Gardening Magazine

Plant of the Week: Cedrus Libani

By Davis Landscape Architecture @DavisLandArch
Cedrus libani leaves (17/05/2011, Cambridge)

Cedrus libani leaves (17/05/2011, Cambridge)

Position: Full sun

Flowering period: Summer

Soil: Moist, well drained

Eventual Height: 40m

Eventual Spread: 15m

Hardiness: 5a – 8a

Family: Pinaceae

Cedrus libani is a slow growing evergreen, spreading conifer tree. The crown of this tree is conic when young, becoming more spreading with age. Its leaves are needle like, blue/ green, 3cm long and whorled. Its branches are tiered. The trunk of this tree may achieve a diameter of 2.5m. The bark is blackish brown with closely spaced ridges and cracks. The flowers of this tree are monoecious.  The fruit of the tree is an ovid, upright barrel shaped seed cone which are up to 12cm long. They are initially  purple/ grey, becoming brown with age and mature in 12 months. 

Cedrus libani (21/01/2012, Kew, London)

Cedrus libani (21/01/2012, Kew, London)

Cedrus libani, commonly known as the Cedar of Lebanon or the Lebanon Cedar, is native to the mountains of the east Mediterranean. It was introduced into the UK in 1638, however its popularity as a specimen tree did not take off until the early 19th century. This tree was popular with the 18th century landscape designer (architect) Lancelot Brown, more commonly known as ‘Capability Brown’. The Cedar of Lebanon appears at the center of the Lebanese flag.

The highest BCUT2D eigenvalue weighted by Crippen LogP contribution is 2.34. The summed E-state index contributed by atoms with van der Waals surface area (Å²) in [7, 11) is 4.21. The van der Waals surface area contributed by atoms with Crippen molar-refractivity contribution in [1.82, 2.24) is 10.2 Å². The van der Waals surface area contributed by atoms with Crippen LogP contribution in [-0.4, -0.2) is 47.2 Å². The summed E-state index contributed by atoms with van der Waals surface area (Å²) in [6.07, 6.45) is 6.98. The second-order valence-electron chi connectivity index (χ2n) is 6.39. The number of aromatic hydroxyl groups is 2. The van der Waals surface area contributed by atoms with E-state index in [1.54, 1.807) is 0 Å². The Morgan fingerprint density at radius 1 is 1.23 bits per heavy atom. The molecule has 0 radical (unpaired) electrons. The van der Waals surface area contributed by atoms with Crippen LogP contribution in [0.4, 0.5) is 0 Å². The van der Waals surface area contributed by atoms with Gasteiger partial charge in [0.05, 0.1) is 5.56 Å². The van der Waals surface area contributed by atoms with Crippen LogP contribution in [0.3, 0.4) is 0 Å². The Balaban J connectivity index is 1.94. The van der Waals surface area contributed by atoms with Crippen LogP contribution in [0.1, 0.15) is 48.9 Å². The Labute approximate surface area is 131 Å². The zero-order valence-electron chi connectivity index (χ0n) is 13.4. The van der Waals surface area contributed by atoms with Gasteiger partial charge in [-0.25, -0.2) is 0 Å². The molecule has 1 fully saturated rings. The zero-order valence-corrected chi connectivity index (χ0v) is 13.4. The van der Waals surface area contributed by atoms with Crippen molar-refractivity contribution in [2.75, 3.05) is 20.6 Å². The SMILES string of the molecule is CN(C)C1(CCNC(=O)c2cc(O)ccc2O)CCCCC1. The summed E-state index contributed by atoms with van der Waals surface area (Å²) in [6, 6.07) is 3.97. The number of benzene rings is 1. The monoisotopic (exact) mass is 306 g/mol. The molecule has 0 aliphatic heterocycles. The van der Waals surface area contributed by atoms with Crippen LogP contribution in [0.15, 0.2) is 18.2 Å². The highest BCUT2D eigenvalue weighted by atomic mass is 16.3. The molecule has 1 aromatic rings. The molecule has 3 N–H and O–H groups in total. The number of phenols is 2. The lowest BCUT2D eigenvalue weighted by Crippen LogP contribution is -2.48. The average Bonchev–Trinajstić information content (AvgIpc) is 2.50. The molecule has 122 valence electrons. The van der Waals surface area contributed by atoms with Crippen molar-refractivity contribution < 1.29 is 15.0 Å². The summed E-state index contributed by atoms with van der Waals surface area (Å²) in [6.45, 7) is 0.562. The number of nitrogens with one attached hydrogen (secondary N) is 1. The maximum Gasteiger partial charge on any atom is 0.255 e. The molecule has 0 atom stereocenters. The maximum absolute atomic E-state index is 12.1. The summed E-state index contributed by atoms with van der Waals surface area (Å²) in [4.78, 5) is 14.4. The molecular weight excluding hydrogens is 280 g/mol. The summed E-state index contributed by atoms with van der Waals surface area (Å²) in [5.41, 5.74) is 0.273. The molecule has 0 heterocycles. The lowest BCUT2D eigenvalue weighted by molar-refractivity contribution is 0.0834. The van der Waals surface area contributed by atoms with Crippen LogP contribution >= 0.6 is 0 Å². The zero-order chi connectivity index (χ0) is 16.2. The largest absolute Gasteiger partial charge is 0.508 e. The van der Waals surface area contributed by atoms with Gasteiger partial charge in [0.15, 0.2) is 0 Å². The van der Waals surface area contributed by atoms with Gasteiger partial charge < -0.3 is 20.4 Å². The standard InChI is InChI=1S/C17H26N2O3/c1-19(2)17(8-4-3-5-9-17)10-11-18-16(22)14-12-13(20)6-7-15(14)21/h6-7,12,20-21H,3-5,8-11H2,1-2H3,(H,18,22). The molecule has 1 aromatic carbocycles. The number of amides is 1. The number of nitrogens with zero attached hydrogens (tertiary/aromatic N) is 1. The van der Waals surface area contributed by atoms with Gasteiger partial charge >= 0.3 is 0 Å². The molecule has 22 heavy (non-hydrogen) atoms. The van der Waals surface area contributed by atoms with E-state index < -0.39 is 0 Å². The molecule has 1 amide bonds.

The etymological root of the binomial name Cedrus is derived from the ancient Greek kedros which was used to describe many plants of the Cedrus and Juniperus genera. Libani is derived from the Latin meaning from Lebanon.

Cedrus libani trunk (21/01/2012, Kew, London)

Cedrus libani trunk (21/01/2012, Kew, London)

The landscape architect may find Cedrus libani useful as an attractive large  evergreen parkland tree.

Ecologically, C. libani in not valuable to wildlife in the UK.

The Royal Horticultural Society has given C. libani their prestigious Award of Garden Merit in 1993.

Cedrus libani canopy (21/01/2012, Kew, London)

Cedrus libani canopy (21/01/2012, Kew, London)

C. libani requires little maintenance.


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